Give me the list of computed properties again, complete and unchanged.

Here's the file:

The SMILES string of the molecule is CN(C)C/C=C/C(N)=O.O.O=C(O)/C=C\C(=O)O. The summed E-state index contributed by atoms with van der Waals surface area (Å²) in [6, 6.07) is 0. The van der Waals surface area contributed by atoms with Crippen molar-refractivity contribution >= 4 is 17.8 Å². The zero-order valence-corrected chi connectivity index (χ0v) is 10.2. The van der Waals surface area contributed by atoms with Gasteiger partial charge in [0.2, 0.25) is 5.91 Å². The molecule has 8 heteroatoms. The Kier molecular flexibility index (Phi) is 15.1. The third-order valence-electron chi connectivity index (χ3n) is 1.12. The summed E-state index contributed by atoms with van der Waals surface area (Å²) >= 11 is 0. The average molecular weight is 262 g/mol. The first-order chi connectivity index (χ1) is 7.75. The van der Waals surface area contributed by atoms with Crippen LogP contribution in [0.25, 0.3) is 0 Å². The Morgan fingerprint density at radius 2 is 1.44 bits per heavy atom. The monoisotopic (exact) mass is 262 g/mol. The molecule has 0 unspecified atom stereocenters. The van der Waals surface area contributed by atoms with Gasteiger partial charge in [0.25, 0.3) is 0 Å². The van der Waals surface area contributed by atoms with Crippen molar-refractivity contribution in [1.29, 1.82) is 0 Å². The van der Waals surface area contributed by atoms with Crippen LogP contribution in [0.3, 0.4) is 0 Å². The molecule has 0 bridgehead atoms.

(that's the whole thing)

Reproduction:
The SMILES string of the molecule is CN(C)C/C=C/C(N)=O.O.O=C(O)/C=C\C(=O)O. The summed E-state index contributed by atoms with van der Waals surface area (Å²) in [6, 6.07) is 0. The van der Waals surface area contributed by atoms with Crippen molar-refractivity contribution >= 4 is 17.8 Å². The zero-order valence-corrected chi connectivity index (χ0v) is 10.2. The van der Waals surface area contributed by atoms with Gasteiger partial charge in [0.2, 0.25) is 5.91 Å². The molecule has 8 heteroatoms. The Kier molecular flexibility index (Phi) is 15.1. The third-order valence-electron chi connectivity index (χ3n) is 1.12. The summed E-state index contributed by atoms with van der Waals surface area (Å²) >= 11 is 0. The average molecular weight is 262 g/mol. The first-order chi connectivity index (χ1) is 7.75. The van der Waals surface area contributed by atoms with Crippen LogP contribution in [0.25, 0.3) is 0 Å². The Morgan fingerprint density at radius 2 is 1.44 bits per heavy atom. The monoisotopic (exact) mass is 262 g/mol. The molecule has 0 unspecified atom stereocenters. The van der Waals surface area contributed by atoms with Gasteiger partial charge in [0.25, 0.3) is 0 Å². The van der Waals surface area contributed by atoms with Crippen molar-refractivity contribution in [1.29, 1.82) is 0 Å². The van der Waals surface area contributed by atoms with Crippen LogP contribution in [0.3, 0.4) is 0 Å². The molecule has 0 bridgehead atoms.